On the other hand, freedom from obligation condition allows people to reject low-paying, unattractive jobs. When the demand for “lousy” jobs declines, employers can try to automate them. If that is not possible, they may try to make them more attractive, but where this is impossible or too expensive, they will have to increase the wages they pay. Therefore, “those lousy, poorly-paid jobs which you would not dream of doing will need to be paid better.” The net effect on wage levels, thus, is uncertain. However, the effect on the “worst-paid existing jobs can safely be expected to be positive.” Second, nothing in the UBI is inconsistent with minimum wage laws and regulations.

Finally, the third objection worth mentioning here is cost. A UBI is expensive, quite expensive. However, it is not so expensive as to be unaffordable. First, the total cost would depend on the level of basic income provided. Second, as the program is implemented it will be necessary to increase tax revenue and replace many of the current means-tested programs. This will generate fiscal space for the program. Third, we need to take into account not only the costs, but also all the benefits associated with it, both in monetary and non-monetary terms.


Until recently the UBI was an idea popular only among academics and “the kinds of people who wore T-shirts sporting jokes disguised as mathematical equations. It was something of a fringe interest.” Yet the pandemic changed all that. Indeed, the CARES Act included a partial, temporary basic income in the form of $1,200 payments to people below a certain income threshold and an extra $600 added to basic unemployment benefits.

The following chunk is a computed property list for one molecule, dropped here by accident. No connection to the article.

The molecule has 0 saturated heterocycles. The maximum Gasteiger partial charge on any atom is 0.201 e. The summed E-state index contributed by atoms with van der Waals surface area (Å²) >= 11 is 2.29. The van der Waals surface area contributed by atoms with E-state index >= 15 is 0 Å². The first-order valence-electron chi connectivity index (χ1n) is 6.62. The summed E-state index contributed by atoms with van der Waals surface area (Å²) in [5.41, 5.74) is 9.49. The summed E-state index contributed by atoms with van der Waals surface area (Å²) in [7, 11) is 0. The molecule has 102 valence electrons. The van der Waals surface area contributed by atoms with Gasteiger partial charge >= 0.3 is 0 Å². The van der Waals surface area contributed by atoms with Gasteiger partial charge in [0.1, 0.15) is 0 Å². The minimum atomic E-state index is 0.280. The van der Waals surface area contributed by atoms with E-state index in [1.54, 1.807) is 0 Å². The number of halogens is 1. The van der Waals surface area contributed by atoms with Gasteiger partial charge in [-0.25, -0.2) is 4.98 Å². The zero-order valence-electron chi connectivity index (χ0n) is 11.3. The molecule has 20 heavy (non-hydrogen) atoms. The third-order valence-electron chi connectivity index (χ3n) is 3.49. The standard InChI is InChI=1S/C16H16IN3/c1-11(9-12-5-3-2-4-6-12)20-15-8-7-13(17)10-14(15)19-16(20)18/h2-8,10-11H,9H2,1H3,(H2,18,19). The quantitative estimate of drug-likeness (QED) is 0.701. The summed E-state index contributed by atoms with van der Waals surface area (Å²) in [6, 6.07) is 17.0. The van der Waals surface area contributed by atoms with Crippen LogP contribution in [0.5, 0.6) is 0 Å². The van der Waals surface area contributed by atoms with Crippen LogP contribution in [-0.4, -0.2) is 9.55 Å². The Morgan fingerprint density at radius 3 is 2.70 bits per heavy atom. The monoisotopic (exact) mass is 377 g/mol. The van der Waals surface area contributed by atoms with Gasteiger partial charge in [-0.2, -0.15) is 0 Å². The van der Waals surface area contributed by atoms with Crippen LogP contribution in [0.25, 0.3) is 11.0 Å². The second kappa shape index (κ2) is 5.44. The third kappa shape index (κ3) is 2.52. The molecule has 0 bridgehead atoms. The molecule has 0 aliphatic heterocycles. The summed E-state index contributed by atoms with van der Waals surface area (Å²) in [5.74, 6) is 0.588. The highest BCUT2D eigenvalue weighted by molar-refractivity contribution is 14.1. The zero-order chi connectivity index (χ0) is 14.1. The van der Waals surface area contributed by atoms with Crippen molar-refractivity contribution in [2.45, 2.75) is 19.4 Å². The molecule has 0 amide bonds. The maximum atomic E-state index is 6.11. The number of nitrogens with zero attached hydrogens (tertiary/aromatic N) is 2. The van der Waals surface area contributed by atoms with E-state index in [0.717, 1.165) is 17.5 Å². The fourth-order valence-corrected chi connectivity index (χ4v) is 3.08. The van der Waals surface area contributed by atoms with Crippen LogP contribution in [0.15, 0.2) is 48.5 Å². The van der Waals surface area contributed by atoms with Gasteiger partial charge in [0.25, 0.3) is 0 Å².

As we struggle with the economic damage wreaked by the pandemic political support for the UBI may increase. On the “liberal” side, it would mean providing a floor for all people to withstand the economic downturn, while getting rid of “safety net programs that fail to catch many people and in which many others get trapped.” On the “conservative” side a UBI means a hard-budget constraint, few rules, and no new bureaucracies. But perhaps more important, it would allow us to “attack the root cause of troubles for both those who get sick by working too much and those who get sick because they cannot find jobs.” A worthy goal, indeed.

From Our Bureau in Madrid

This week the Director of our Bureau in Madrid, Jennifer Wolff, analyzes how austerity policies have eroded the Spanish government’s capacity to address the COVID-19 pandemic in that country. This is a topic close to all of us in Puerto Rico, as our government has struggled to roll out a comprehensive program to test people, trace contacts, manage data, coordinate with healthcare providers, and treat patients in a timely manner. This lack of state capacity is due, in large part, to the impact of years of poor governance and austerity policies that have weakened the island’s government’s ability to perform even the most essential of services.

Spain: The Deadly Cost of Austerity and Poor Governance

By Jennifer Wolff, Ph.D., Director, CNE Policy Bureau, Madrid

As COVID-19 cases surge again in Europe and key cities like Paris, Berlin and Barcelona take extraordinary measures to curtail the expansion of the virus, Spain’s management of the pandemic has come again under scrutiny. The prestigious international medical journal The Lancet has published yet another stark evaluation of the country’s response to the pandemic, stating – in a sobering warning to all countries struggling to contain the disease – that “Spain’s COVID-19 crisis has magnified weaknesses in some parts of the health system and revealed complexities in the politics that shape the country”.